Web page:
Technical advancements: Sport Buff explores the evolution of World Cup broadcasts as a microcosm for the industry
By Jonty Whitehead, Sport Buff president and founder.
How can we assess the changes in the broadcast industry over recent years on a global scale? I think that the men’s FIFA World Cup, as the planet’s biggest and best sporting event, provides an accurate assessment of production evolution. A look through the history of these tournaments gives an idea of what technologies and techniques have been perfected, what seemingly groundbreaking solutions have been tried and passed over and what are the developing trends and technologies that we will see in the tournaments of the future.
Advances in FIFA World Cups, like with all TV, have coincided with the move from black and white to colour (1970 in Mexico), from 4×3 to 16×9 (2006 in Germany) and most recently from SD to HD and now to UHD.
If we take the last four tournaments, from South Africa in 2010 through to Qatar 2022, all World Cups that I have worked on, it’s interesting to see how the hardware, the software and the modules that have been offered into FIFA’s media rights licensees have changed with the advancement of broadcast technology and innovation.
Camera plans give real insight into how technical advancement in hardware has aided and augmented the viewing experience, but the majority of play is still covered in a traditional way with a centrally positioned fixed camera.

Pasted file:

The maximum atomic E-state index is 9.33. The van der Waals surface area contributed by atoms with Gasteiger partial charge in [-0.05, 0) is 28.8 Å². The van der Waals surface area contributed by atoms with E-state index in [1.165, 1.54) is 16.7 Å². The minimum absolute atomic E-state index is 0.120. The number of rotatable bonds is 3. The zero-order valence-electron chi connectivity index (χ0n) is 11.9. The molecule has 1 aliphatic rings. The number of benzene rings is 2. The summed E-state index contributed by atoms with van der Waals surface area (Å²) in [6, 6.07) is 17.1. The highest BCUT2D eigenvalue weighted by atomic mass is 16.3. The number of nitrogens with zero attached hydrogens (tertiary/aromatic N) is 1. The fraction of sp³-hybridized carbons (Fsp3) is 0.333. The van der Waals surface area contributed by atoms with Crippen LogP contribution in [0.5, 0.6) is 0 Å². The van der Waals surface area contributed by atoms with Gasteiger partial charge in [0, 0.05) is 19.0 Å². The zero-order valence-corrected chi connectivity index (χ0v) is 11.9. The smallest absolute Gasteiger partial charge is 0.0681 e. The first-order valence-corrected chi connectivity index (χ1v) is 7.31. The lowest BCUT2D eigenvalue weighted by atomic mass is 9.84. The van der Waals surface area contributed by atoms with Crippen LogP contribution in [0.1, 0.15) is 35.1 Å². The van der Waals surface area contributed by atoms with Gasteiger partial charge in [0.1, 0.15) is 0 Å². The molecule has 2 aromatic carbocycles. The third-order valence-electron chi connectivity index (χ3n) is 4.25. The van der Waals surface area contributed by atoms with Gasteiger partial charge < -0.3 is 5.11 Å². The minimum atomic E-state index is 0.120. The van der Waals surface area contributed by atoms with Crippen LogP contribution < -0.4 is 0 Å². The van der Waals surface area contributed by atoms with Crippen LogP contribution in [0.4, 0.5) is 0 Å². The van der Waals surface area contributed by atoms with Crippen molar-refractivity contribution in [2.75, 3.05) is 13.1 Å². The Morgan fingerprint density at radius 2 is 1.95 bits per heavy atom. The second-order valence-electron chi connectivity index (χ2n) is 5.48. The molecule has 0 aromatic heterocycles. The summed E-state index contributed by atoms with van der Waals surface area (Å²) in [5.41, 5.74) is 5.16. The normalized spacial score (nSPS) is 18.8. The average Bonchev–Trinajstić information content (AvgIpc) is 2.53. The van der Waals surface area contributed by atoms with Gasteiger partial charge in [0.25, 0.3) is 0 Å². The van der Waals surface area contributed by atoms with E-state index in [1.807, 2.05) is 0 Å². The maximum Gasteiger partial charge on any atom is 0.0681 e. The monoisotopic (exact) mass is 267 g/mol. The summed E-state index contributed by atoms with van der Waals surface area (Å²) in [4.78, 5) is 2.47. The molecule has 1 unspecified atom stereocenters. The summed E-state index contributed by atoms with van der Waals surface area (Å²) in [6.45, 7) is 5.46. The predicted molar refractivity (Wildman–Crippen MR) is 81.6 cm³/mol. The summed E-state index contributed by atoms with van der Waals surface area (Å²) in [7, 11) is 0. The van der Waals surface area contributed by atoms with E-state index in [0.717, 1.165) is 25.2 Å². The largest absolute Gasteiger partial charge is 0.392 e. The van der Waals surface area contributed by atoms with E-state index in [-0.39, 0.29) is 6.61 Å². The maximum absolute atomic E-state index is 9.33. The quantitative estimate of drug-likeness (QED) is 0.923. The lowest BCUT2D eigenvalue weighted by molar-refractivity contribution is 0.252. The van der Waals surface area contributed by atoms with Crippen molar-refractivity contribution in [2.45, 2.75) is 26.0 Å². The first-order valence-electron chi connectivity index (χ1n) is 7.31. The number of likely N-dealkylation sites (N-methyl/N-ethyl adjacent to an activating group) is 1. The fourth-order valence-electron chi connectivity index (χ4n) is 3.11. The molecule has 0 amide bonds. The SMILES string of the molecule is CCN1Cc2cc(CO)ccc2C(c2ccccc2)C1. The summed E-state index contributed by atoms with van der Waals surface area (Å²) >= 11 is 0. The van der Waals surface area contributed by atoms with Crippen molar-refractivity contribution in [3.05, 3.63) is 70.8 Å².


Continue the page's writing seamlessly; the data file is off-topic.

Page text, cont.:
I spoke with Grant Philips who is directing 14 games in Qatar this time round. “With innovation we put cameras all around, in the sky and in the nets, but it is the trusted camera one that is still the director’s best friend and the way the viewer still consumes the majority of the match,” said Philips.
“We have super slo mos all around and the extra special images from the ultra motions; a look, a smile or a tackle captured so dramatically in an instant. The in-goal cameras are used all the time and the Spidercam is astonishing. I directed England versus Germany and the combination of the expert German pilot and English cameraman had incredible result, even for a Scottish director. It’s important to use all cameras correctly and at the right time but we always return to camera one.”
The standard 26 camera plan implemented at the 2006 FIFA World Cup has risen steadily through the years and was upgraded to a 29-camera multilateral camera plan including two Ultra Motion cameras in 2010, although coverage was still shot 4×3 safe. By 2014 we are up to a 34 camera plan to include the addition of two reverse corner cameras, one tunnel camera, an aerial/helicopter camera and a cable camera at every match and crucially shot 16×9 safe. Russia saw 37 cameras as standard while Qatar has kicked off with close to 50!
The FIFA offering for its broadcasters in South Africa in 2010 also included 25 games available in 3D, at a time when this was seen as the next big thing. Four years later in Brazil, after the demise of ESPN 3D and an expensive foray into that world by many other broadcasters including Sky Sports UK, there were no games available in that format.
That World Cup did however cover three of the later stage games in 4K, a technology that was subsequently employed across the board for all games in Russia 2018 and Qatar.